When people hear the name Noah, that is what they imagine. They picture an enormous wooden boat, animals marching two by two, a cataclysmic flood, and a promise-infused rainbow. It’s the story that many of us have heard since childhood, and the story for which Noah will forever be remembered.
However, Genesis contains a second story about Noah, a story that is less known and very strange. It appears in chapter 9, after Noah and his family have safely disembarked from the ark. As they settle into their news lives Noah plants a vineyard, and one day he becomes drunk off the wine. What happens next is an odd interaction between him and his three sons:
When [Noah] drank some of its wine, he became drunk and lay uncovered inside his tent. Ham, the father of Canaan, saw his father naked and told his two brothers outside. But Shem and Japheth took a garment and laid it across their shoulders; then they walked in backward and covered their father’s naked body. Their faces were turned the other way so that they would not see their father naked. (21-23)
After Noah awakes and realizes what his sons have done, he curses Ham and blesses Shem and Japheth.
And that is the end of the story.
I’ll be honest–I have always thought this story was super weird, so I had never given much thought to its significance. It wasn’t until a friend mentioned the story in a recent conversation that I decided to give it a second look. Since then, I have been blown away by the implications of this short passage.
The sin of Ham
In case you’re wondering what on earth Noah’s nakedness has to do with gossip, take a look at the story again. Notice Ham’s response to his father’s nakedness in verse 22: Ham “saw his father naked and told his two brothers outside.”
Although it is unclear what is meant by Noah’s nakedness, the Hebrew phrase is a common one that connotes shame. Somehow, in some way, Noah was shaming himself. He sinned in a manner that exposed himself to shame.
And Ham’s response was to spread that shame around.
Ham’s brothers, on the other hand, had a different response. Shem and Japheth knew their father would wake up, realize what he had done, and be filled with shame, so they responded with mercy and grace. Rather than heap shame upon shame, they did all they could to guard his dignity and cover his shame. And for that, they were blessed.
What does this strange story mean?
The story of Noah’s nakedness is a lesson about moral failure and shame, but it’s also about how to respond. When a fellow believer sins and brings shame upon themselves, we can respond in two ways: like Ham, and spread the news around, or like Shem and Japheth, quietly guarding their dignity and imparting restorative grace.
This aspect of restoration is important, because shame and devastation can be compounded in an earnest desire to bring a sin to light. And this mistake is understandable. 1 John 1:7 tells us, “But if we walk in the light, as he is in the light, we have fellowship with one another, and the blood of Jesus his Son cleanses us from all sin.” Sin clings to darkness and hiddenness, so freedom from sin can only be had in the light.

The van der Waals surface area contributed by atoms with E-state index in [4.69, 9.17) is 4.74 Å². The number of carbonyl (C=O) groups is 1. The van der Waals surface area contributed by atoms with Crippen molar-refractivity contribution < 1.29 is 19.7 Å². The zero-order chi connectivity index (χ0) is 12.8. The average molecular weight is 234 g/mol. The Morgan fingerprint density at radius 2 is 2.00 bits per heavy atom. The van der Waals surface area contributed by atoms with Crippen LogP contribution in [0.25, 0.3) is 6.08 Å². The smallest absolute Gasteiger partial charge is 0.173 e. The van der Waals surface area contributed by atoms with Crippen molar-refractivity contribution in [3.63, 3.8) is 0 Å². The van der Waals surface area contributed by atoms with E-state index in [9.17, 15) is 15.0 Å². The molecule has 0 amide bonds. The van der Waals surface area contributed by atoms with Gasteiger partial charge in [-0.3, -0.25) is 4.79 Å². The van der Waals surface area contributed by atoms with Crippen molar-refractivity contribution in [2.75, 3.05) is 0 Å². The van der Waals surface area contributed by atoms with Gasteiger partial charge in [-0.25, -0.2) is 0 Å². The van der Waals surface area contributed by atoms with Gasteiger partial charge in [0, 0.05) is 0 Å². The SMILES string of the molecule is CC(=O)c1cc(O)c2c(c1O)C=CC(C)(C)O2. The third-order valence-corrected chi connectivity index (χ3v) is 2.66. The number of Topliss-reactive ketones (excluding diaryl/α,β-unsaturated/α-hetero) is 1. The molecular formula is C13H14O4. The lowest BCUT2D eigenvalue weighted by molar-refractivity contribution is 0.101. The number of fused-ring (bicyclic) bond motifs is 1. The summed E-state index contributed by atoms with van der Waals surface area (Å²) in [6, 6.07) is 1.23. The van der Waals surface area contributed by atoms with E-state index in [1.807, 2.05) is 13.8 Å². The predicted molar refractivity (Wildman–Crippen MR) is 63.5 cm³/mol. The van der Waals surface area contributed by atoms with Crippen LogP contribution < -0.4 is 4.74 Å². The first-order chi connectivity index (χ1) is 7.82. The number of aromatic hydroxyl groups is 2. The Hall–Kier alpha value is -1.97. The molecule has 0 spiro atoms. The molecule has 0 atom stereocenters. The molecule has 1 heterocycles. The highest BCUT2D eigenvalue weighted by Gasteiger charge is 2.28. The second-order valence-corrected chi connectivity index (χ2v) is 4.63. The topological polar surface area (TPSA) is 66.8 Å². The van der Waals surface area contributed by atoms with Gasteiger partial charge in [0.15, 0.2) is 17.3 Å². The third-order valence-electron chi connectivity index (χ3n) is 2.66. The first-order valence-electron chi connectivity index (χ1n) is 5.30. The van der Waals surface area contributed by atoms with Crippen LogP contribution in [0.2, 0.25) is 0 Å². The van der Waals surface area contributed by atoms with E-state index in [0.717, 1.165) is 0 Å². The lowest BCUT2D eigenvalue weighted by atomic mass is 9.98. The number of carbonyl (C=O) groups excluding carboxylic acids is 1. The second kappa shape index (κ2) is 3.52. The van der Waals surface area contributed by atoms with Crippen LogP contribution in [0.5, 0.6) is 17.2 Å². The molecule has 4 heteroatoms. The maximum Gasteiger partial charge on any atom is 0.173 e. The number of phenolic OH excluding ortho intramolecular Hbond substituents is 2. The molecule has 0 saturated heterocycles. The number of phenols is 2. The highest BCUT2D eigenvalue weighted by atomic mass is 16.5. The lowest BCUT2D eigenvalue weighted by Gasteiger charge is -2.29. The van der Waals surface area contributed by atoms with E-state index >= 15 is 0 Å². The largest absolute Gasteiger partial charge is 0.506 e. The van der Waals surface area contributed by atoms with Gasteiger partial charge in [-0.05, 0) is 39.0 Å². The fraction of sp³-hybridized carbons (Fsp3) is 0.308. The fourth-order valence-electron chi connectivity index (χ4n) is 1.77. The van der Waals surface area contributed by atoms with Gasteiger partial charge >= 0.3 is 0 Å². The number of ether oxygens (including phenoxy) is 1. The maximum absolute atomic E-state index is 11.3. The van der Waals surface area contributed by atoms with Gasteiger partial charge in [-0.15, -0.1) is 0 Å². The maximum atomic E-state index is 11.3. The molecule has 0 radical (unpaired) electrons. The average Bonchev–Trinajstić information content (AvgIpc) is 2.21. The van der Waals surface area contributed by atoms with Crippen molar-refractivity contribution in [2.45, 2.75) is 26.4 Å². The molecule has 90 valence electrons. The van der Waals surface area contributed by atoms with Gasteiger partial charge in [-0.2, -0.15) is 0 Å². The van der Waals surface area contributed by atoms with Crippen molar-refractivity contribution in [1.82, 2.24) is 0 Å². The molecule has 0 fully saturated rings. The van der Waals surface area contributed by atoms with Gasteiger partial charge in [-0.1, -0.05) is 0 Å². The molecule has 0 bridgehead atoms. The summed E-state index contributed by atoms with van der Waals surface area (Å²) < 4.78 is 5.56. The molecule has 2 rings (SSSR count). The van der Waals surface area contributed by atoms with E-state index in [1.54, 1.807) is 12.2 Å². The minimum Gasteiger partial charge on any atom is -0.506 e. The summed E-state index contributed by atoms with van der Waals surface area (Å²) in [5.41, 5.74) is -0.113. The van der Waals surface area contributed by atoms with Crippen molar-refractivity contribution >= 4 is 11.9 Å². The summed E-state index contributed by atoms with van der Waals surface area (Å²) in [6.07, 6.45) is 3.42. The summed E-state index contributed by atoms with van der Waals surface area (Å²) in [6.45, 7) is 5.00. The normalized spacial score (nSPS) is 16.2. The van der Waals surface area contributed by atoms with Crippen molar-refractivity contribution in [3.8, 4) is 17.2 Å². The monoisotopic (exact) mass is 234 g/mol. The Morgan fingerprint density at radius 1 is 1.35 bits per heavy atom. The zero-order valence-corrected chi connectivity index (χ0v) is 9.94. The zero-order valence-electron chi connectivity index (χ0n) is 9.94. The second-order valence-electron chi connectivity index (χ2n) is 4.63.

There is certainly a time for light.
But there is also a time for covering.
Covering is different from hiding. Covering comes after the sin has come to light, and this distinction matters. I have watched as well-intentioned Christians “exposed sin” in a manner and scope that increased the shame of another. In the interest of bringing sin to light, shame was heaped upon shame. All under the name of “transparency” or “communication”, believers have been subjected to experiences that echoed Christ’s humiliation on the cross. They were laid bare, stripped of honor, displayed for all to see and gawk at.
What they needed in that moment was not added humiliation, but the covering that comes from holy compassion. Following Jesus’ crucifixion, Joseph of Arimathea wrapped him in clean linen and treated his broken body with dignity. Quite literally, Joseph covered Jesus. Likewise, when a repentant sinner has crucified her own flesh, bringing her brokenness to light and enduring the shame of that moment, shouldn’t our response be like that of Joseph, rather than the callous crowd?
Light does not necessitate a second crucifixion. Christ already took care of that. What we can do is follow God’s example of covering.
God has been covering our shame since the creation of humanity. In Genesis 3 God covers the shame of Adam and Eve in a clear foreshadowing of the perfect covering we have in Christ. And in Jesus, we are liberated from both the power of sin, and the shame that accompanies it. In Christ we have his righteousness, his dignity, and his honor.
In view of God’s mercy, shouldn’t we also “cover the shame” of those who have been broken, humiliated, and crushed by sin? Shouldn’t we seek to restore one another’s honor and dignity, just as God did for us? This doesn’t mean hiding a sin away, but it doesn’t mean crucifying the sinner either.
When a person has repented, it is time for care, for covering, for restoration.
The story of Noah presents each one of us with an important question: which brother will you be?
When a friend succumbs to sin, will you go and tell others? Or will you guard her reputation?
When a friend repents of sin, will you increase her shame through gossip, or honor your sister in Christ through discretion?
When a pastor is exposed for a moral failure, will you chatter about it among your fellow church members, or “cover” his shame by holding your tongue?
The sin of Ham continues in our churches today. It continues in the form of gossip, as well as poorly executed church discipline. While there is indeed a time for light, let us also remember that there is a time for covering. It is how we love one another, honor the image of God in one another, and restore one another following the shame and devastation of human sin.
Which brother will you be?